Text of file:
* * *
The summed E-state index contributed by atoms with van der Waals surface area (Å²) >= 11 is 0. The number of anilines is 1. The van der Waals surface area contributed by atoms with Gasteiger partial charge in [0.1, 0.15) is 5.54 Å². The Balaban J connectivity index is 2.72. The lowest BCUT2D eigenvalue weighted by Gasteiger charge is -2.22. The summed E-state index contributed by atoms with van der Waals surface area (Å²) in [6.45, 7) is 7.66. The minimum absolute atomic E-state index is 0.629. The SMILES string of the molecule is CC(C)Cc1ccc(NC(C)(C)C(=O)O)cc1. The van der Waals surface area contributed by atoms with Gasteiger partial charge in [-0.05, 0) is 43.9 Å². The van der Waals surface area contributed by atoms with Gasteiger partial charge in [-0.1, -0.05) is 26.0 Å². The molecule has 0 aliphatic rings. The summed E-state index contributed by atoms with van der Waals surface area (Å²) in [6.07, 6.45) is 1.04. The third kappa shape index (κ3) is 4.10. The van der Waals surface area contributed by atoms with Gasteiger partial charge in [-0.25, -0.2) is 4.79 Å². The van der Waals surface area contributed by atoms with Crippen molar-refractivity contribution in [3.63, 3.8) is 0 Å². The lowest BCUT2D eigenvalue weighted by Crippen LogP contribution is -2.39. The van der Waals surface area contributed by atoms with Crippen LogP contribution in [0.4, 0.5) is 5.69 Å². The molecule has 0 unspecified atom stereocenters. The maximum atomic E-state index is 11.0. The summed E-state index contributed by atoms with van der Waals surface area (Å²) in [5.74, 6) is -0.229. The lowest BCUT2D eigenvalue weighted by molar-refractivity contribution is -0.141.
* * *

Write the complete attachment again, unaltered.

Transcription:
The summed E-state index contributed by atoms with van der Waals surface area (Å²) >= 11 is 0. The number of anilines is 1. The van der Waals surface area contributed by atoms with Gasteiger partial charge in [0.1, 0.15) is 5.54 Å². The Balaban J connectivity index is 2.72. The lowest BCUT2D eigenvalue weighted by Gasteiger charge is -2.22. The summed E-state index contributed by atoms with van der Waals surface area (Å²) in [6.45, 7) is 7.66. The minimum absolute atomic E-state index is 0.629. The SMILES string of the molecule is CC(C)Cc1ccc(NC(C)(C)C(=O)O)cc1. The van der Waals surface area contributed by atoms with Gasteiger partial charge in [-0.05, 0) is 43.9 Å². The van der Waals surface area contributed by atoms with Gasteiger partial charge in [-0.1, -0.05) is 26.0 Å². The molecule has 0 aliphatic rings. The summed E-state index contributed by atoms with van der Waals surface area (Å²) in [6.07, 6.45) is 1.04. The third kappa shape index (κ3) is 4.10. The van der Waals surface area contributed by atoms with Gasteiger partial charge in [-0.25, -0.2) is 4.79 Å². The van der Waals surface area contributed by atoms with Crippen molar-refractivity contribution in [3.63, 3.8) is 0 Å². The lowest BCUT2D eigenvalue weighted by Crippen LogP contribution is -2.39. The van der Waals surface area contributed by atoms with Crippen LogP contribution in [0.4, 0.5) is 5.69 Å². The molecule has 0 unspecified atom stereocenters. The maximum atomic E-state index is 11.0. The summed E-state index contributed by atoms with van der Waals surface area (Å²) in [5.74, 6) is -0.229. The lowest BCUT2D eigenvalue weighted by molar-refractivity contribution is -0.141.